These practices, the suit alleges, led to a situation where by 2012, prescribed opioid doses in Ohio reached 793 million, “enough to supply every man, woman and child in the state with 68 pills each”.

Dosing recommendations have also been contentious. A 2016 investigation by the LA Times concluded that for years, OxyContin developer Purdue was aware that the drug did not provide 12 hours of pain relief for many patients, despite marketing claims to the contrary. As a result, the investigation alleged that suffering users have struggled with stronger withdrawals and cravings.

Other allegations include ignoring or facilitating the movement of prescription pain medications into the black market, as was alleged by the city of Everett, Washington in a lawsuit announced in January 2017.

Pharmacies and distributors, meanwhile, have been accused of irresponsibly flooding markets with opioids. This was the argument made by the Cherokee Nation against pharmacies Wal-Mart, CVS Health and Walgreens, as well as distributors McKesson, Cardinal Health and AmerisourceBergen.

Can the lawsuits succeed?

Many observers of the legal complaints against opioid manufacturers and distributors have drawn a link between this situation and the multi-state legal campaign against the tobacco industry in the late 1990s, which led to more than $200bn in industry pay-outs and the crystallisation of the cultural change in attitudes to smoking. Could big pharma be next on the chopping block? The signs are mixed.

On one hand, there is plenty of precedent for successful claims against the opioid industry. West Virginia received a combined settlement of around $36m from Cardinal Health and AmerisourceBergen in January 2017 over opioid distribution, although both companies continued to deny any wrongdoing. Looking further back, Purdue pled guilty in a 2007 case brought by the Justice Department related to the false marketing of opioids, paying fines amounting to $635m.

More recently, October 2017 saw Insys founder John Kapoor arrested on charges of bribing doctors to prescribe fentanyl-based cancer pain medication Subsys, signalling a growing commitment from federal authorities to take emphatic action when serious misconduct is alleged.

“We must hold the industry and its leadership accountable, just as we would the cartels or a street-level drug dealer,” said acting US Attorney William Weinreb.

On the other hand, there are many factors that will make proving liability more difficult in these cases than it was when prosecuting big tobacco. For a start, unlike smokers, most of the risks involved with opioids involve misuse by the user, meaning that personal responsibility, it could be argued, lies with those who stray outside of recommended usage, or indeed the doctors who wrote the prescriptions.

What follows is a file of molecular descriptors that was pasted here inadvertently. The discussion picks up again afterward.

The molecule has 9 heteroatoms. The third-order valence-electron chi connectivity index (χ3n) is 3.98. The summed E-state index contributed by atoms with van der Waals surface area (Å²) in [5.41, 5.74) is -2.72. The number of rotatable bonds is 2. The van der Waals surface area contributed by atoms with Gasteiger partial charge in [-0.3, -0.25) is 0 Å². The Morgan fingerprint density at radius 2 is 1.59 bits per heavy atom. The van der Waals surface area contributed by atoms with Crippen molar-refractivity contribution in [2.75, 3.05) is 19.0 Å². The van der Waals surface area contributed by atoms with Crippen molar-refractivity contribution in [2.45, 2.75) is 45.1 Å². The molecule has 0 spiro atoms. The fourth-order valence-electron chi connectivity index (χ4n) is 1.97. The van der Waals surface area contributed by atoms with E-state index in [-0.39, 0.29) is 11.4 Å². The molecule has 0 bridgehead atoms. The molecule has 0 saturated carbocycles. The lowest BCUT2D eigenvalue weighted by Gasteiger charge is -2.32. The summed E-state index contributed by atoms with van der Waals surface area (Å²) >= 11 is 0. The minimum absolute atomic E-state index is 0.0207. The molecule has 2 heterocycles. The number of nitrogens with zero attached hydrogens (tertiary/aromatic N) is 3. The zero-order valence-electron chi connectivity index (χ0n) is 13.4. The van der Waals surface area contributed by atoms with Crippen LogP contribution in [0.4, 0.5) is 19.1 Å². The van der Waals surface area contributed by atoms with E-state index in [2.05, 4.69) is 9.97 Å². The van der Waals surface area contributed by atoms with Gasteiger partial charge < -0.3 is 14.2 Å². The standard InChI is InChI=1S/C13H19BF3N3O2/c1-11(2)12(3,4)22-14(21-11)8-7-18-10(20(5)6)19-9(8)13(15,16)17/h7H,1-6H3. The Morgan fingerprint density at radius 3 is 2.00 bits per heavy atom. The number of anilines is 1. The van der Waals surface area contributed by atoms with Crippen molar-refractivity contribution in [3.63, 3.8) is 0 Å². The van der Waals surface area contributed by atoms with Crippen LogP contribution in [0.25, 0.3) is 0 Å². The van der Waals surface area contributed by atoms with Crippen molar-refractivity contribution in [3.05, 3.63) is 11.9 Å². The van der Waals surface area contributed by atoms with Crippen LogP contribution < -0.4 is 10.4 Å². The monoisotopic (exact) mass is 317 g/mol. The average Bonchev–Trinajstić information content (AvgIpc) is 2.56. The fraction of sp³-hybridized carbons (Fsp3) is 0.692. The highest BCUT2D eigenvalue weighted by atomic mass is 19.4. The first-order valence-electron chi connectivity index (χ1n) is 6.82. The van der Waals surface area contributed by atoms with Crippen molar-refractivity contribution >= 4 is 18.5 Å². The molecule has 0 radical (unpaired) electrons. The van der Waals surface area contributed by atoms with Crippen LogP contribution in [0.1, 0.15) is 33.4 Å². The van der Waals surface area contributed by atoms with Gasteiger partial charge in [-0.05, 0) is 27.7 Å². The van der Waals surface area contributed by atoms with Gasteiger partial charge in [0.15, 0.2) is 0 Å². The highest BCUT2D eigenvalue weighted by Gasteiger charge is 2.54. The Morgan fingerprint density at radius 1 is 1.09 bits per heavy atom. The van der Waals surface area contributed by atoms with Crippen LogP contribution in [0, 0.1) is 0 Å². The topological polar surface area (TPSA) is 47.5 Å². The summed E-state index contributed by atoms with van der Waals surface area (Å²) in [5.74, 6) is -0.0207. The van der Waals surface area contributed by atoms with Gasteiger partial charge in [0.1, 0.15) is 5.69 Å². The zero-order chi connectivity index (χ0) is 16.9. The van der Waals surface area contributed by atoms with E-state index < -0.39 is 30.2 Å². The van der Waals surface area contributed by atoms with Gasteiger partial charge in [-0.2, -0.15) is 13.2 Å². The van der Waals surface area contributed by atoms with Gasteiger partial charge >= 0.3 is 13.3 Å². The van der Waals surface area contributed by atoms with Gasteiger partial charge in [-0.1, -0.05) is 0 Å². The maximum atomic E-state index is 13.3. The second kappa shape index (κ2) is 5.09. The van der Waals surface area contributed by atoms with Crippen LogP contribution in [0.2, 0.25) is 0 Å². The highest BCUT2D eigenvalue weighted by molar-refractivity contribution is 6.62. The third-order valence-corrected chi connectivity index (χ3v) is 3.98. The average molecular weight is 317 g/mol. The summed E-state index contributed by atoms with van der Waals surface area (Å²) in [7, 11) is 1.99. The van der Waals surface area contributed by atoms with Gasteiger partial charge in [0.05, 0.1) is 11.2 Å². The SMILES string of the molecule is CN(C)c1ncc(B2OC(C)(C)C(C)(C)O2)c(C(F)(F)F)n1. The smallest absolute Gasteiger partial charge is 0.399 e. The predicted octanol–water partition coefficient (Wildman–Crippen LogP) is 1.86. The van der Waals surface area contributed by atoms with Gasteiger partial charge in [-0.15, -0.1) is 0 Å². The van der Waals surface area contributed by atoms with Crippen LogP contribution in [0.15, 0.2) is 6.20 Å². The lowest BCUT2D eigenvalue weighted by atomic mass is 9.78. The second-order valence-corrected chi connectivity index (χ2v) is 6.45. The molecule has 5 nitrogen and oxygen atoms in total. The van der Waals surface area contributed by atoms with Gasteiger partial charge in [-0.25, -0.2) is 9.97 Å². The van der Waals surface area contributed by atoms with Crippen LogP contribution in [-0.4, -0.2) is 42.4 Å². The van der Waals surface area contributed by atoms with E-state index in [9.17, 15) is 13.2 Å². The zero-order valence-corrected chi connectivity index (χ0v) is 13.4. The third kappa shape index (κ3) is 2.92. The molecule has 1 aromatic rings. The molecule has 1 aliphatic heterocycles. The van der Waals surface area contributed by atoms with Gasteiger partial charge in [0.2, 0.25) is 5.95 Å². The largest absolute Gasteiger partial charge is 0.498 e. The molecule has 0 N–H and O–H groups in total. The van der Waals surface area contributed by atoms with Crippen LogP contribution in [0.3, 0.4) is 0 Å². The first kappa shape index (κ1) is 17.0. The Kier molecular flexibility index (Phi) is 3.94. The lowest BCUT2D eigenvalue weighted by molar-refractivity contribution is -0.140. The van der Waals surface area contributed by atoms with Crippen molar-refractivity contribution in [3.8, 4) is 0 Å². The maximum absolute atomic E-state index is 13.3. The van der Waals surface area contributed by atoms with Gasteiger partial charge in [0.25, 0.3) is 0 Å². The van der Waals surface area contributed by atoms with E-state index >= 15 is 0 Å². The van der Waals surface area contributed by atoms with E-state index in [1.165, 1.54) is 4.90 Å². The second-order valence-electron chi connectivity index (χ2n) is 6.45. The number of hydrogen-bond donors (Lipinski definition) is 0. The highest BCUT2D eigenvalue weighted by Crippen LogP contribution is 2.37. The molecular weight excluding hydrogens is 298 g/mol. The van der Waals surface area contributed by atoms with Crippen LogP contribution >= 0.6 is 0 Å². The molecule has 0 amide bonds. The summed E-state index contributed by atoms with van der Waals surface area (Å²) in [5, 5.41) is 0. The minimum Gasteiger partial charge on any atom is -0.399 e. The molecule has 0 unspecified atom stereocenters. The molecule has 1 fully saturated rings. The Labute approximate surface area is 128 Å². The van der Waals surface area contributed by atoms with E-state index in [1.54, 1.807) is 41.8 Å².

“It is difficult to persuade courts that FDA-approved prescription drugs are defective and that their warnings are inadequate,” University Kentucky College of Law professor Richard Ausness told The Atlantic in June 2017.

Just say no: a problem bigger than pharma

Pharma companies and supply chain players are vigorously defending themselves, of course. Some groups have labelled themselves as scapegoats for a wider problem. In response to the Cherokee Nation suit, Cardinal Health argued that the complaint mischaracterised the facts and misunderstood the law.

“We believe these lawsuits do not advance the hard work needed to solve the opioid abuse crisis – an epidemic driven by addiction, demand and the diversion of medications for illegitimate use,” Cardinal told NPR in a statement in the wake of the filing.

Some companies are also legitimately able to point to the efforts they have made to make their products harder to abuse. After its fines in 2007, Purdue stepped up its efforts to improve warnings and develop abuse-deterrent formulations of OxyContin. On the pharmacy side, CVS recently announced that it will limit opioid prescriptions to seven-day courses for patients who are new to pain therapy, as well as put restrictions on the daily dosage of painkillers.

The pharma industry and supply chain should certainly accept its share of responsibility for the American opioid crisis, and face stern consequences when misconduct can be proved. But hard questions will have to be asked elsewhere too.

The FDA must look at its approval system for opioid painkillers and ask if it has placed enough restrictions to ensure safe use. Doctors should ask themselves if they are adequately protecting their patients from risky drug regimes, and whether profit has anything to do with prescribing decisions. And of course, the government in the US – and in many other countries – should look hard at the ingrained regional poverty that can drive people to drug abuse. In the end, a crisis as serious as this one deserves nothing less than honest cooperation and self-examination across the board.